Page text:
Keywords: sparsity, structured prediction, edge detection, deep learning
TL;DR: Processing of image patches on a graph generated from sparse sampling locations to recover dense predictions.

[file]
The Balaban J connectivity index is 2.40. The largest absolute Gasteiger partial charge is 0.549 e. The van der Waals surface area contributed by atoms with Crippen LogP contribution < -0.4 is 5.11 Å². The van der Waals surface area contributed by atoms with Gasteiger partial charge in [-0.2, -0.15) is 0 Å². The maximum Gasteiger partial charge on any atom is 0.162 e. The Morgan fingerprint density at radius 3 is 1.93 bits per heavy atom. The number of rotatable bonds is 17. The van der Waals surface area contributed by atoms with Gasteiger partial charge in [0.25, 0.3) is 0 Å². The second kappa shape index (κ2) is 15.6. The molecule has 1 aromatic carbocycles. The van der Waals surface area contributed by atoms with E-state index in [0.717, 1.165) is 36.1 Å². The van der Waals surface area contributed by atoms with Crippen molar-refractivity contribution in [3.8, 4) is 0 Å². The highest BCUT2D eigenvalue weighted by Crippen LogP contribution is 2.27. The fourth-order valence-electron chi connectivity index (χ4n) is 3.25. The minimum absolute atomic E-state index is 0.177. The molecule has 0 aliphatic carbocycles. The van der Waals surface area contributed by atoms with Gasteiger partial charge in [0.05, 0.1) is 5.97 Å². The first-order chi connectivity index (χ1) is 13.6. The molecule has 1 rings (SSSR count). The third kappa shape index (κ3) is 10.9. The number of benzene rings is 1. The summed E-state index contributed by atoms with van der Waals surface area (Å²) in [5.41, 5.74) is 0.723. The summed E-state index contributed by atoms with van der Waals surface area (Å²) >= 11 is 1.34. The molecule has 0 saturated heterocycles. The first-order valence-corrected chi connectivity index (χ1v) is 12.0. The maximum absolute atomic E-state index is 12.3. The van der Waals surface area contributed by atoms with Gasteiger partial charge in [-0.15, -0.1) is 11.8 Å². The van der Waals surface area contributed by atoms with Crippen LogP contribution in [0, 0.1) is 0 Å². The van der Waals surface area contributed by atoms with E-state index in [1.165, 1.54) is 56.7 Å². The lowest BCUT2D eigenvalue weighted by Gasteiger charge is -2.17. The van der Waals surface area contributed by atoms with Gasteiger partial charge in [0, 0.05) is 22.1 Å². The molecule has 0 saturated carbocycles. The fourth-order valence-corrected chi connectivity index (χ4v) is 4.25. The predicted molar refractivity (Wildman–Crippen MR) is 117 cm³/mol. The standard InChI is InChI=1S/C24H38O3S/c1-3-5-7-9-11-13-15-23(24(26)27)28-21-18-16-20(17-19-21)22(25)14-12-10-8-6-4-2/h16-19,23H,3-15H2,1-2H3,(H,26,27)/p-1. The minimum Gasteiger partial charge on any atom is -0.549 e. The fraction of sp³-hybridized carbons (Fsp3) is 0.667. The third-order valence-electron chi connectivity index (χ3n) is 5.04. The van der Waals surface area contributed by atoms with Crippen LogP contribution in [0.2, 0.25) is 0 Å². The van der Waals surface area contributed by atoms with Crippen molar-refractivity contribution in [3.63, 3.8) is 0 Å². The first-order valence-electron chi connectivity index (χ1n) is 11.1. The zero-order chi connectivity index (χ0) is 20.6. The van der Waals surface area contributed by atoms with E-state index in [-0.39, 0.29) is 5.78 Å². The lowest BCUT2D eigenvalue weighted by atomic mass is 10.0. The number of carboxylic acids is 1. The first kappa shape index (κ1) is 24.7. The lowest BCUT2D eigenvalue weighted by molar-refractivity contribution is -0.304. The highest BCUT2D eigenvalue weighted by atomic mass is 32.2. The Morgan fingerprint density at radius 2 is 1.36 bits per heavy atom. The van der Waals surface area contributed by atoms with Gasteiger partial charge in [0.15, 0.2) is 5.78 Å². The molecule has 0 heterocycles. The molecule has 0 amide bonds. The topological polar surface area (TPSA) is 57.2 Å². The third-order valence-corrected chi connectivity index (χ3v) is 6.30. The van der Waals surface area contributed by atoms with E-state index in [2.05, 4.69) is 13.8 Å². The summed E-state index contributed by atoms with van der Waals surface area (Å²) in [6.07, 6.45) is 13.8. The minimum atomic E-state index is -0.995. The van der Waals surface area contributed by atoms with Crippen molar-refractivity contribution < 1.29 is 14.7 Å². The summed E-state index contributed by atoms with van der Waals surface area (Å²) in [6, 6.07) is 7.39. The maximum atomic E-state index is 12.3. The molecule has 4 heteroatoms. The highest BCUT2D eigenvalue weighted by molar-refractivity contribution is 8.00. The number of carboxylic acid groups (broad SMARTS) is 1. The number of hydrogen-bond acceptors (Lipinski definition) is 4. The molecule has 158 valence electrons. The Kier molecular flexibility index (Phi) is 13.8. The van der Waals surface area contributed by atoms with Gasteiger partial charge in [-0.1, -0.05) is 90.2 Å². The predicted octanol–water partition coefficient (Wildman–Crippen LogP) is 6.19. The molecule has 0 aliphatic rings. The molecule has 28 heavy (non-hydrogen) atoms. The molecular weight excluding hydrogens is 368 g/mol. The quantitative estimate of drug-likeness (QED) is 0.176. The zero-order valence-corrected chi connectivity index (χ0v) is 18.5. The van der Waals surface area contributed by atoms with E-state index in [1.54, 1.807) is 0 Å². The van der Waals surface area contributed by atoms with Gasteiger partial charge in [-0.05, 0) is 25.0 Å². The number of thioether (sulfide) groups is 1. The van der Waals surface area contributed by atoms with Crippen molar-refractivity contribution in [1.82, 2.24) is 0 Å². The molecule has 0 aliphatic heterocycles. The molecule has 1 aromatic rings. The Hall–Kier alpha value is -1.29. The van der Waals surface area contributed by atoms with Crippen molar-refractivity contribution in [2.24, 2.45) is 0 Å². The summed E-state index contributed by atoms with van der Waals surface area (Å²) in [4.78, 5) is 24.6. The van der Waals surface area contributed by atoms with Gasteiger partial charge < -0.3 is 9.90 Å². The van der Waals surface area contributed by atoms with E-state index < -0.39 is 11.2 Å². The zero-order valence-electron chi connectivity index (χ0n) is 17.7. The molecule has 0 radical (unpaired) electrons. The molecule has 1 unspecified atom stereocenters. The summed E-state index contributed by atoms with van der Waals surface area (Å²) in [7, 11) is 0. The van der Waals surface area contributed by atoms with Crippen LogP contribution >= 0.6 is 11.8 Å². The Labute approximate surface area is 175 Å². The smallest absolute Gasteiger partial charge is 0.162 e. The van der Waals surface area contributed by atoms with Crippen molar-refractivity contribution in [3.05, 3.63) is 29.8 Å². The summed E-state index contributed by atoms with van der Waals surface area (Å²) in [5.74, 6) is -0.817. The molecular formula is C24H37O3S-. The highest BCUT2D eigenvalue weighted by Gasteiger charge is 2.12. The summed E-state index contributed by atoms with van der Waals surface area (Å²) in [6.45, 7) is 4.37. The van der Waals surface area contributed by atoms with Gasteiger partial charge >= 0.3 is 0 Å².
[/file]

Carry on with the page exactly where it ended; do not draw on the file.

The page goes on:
Abstract: In medical image analysis most state-of-the-art methods rely on deep neural networks with learned convolutional filters. For pixel-level tasks, e.g. multi-class segmentation, approaches build upon UNet-like encoder-decoder architectures show impressive results. However, at the same time, grid-based models often process images unnecessarily dense introducing large time and memory requirements. Therefore it is still a challenging problem to deploy recent methods in the clinical setting. Evaluating images on only a limited number of locations has the potential to overcome those limitations and may also enable the acquisition of medical images using adaptive sparse sampling, which could substantially reduce scan times and radiation doses. In this work we investigate the problem of semantic edge detection in CT and X-ray images from sparse sampling locations. We propose a deep learning architecture that comprises of two parts: 1) a lightweight fully-convolutional CNN to extract informative sampling points and 2) our novel sparse structured prediction net (SSPNet). The SSPNet processes image patches on a graph generated from the sampled locations and outputs semantic edge activations for each patch which are accumulated in an array via a weighted voting scheme to recover a dense prediction. We conduct several ablation experiments for our network on a dataset consisting of 10 abdominal CT slices from VISCERAL and evaluate its performance against a baseline UNet on the JSRT database of chest x-rays.
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